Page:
Most existing virtual reality headsets currently fall into two categories: low-power systems that use your smartphone (or smartphone-like hardware) for the display and processing, and higher-performance systems like the Oculus Rift and HTC Vive which connect to your PC with wires.
Intel is showing off a wire-free, all-in-one headset called Project Alloy. It looks more like a Google Cardboard-style headset than an Oculus Rift, since there are no cables required. But the processor, cameras, battery, and other components are all built into the headset.
Project Alloy is still a work in progress, but Intel showed off a demo at the Intel Developer Forum in San Francisco this week, and highlighted some potential applications.
Since the system uses dual Intel RealSense cameras, it can detect depth and bring real-world objects into a virtual environment. That allows you to walk through a room or other real-world 3D space while the virtual environment reacts to your movement.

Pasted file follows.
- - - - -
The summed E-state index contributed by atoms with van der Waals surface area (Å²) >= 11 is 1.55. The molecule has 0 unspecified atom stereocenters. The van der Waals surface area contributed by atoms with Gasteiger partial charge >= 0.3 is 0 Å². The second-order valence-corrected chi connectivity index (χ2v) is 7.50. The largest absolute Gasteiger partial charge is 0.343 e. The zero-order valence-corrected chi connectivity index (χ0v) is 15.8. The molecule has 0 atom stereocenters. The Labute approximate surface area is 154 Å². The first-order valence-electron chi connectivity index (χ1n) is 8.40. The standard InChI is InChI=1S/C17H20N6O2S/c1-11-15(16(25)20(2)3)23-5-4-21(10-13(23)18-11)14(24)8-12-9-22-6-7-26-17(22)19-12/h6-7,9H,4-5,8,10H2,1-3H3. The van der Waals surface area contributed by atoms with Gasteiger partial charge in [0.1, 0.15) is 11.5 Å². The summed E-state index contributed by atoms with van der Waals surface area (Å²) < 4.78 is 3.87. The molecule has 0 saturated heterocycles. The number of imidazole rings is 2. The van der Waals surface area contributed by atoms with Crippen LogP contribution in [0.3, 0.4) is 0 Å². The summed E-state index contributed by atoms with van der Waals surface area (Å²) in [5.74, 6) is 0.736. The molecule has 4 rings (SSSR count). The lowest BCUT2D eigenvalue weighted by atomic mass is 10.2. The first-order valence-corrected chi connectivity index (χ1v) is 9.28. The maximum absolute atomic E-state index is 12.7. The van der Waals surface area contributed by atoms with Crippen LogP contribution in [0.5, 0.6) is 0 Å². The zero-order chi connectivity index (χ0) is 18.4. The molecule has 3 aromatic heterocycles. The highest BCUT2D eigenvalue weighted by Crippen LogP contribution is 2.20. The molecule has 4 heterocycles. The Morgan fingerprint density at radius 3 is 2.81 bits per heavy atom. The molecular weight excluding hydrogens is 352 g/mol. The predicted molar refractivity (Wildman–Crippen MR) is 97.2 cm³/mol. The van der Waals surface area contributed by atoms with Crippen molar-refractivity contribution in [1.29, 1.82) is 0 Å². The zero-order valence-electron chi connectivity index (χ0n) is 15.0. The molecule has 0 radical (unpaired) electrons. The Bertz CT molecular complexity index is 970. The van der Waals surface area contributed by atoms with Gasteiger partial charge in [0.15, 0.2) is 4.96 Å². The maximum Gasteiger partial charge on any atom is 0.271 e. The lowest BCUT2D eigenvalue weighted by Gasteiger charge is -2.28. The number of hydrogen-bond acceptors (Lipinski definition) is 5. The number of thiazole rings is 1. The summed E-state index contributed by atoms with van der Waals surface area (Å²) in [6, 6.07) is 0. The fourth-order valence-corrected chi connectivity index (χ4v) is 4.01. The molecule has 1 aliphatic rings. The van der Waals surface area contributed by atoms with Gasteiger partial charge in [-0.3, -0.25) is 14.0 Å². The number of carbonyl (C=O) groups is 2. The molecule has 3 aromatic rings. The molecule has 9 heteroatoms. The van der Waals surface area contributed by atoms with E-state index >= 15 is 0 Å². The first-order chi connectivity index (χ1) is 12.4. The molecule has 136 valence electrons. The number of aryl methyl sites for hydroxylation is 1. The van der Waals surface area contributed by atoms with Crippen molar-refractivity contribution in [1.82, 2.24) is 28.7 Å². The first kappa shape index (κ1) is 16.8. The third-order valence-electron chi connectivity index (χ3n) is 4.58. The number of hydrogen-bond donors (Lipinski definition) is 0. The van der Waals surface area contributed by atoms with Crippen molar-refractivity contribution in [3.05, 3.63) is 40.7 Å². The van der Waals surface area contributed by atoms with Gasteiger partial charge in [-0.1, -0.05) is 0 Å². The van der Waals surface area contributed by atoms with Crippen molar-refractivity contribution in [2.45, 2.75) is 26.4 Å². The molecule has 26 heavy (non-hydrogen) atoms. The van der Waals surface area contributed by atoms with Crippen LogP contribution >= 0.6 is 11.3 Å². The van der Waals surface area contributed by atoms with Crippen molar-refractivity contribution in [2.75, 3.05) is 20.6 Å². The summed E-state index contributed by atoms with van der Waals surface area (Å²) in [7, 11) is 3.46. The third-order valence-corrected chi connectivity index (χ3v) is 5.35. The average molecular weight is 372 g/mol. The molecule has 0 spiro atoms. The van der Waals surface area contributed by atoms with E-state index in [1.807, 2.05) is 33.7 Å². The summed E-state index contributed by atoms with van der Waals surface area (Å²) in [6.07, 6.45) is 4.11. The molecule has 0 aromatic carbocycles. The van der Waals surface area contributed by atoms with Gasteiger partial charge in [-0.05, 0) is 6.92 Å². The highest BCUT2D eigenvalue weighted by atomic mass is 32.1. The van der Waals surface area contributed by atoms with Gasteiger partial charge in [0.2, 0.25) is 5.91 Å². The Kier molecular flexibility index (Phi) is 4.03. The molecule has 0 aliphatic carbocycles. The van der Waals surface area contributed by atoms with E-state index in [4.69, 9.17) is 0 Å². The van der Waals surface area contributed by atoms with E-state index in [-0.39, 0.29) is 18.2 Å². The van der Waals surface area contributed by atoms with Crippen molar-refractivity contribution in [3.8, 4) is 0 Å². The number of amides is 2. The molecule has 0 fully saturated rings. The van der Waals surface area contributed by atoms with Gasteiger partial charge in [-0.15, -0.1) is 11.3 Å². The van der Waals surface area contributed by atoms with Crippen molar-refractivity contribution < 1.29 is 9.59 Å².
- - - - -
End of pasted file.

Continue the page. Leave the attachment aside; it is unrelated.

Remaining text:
If a wall or person is in front of you, Project Alloy can project an image into virtual reality to let you know. And the RealSense cameras can detect your hands, complete with 5-finger tracking. That opens the door for using virtual tools with your real world hands as controllers.
Intel hasn’t said much about the processor or other technology powering Project Alloy, but the company has announced it’s working with Microsoft on software for the platform, based on Microsoft’s Windows Holographic system.
The company says it will also eventually offer Project Allpy as an open source project, making it possible for anyone to use Intel’s specifications to build their own hardware based on the platform.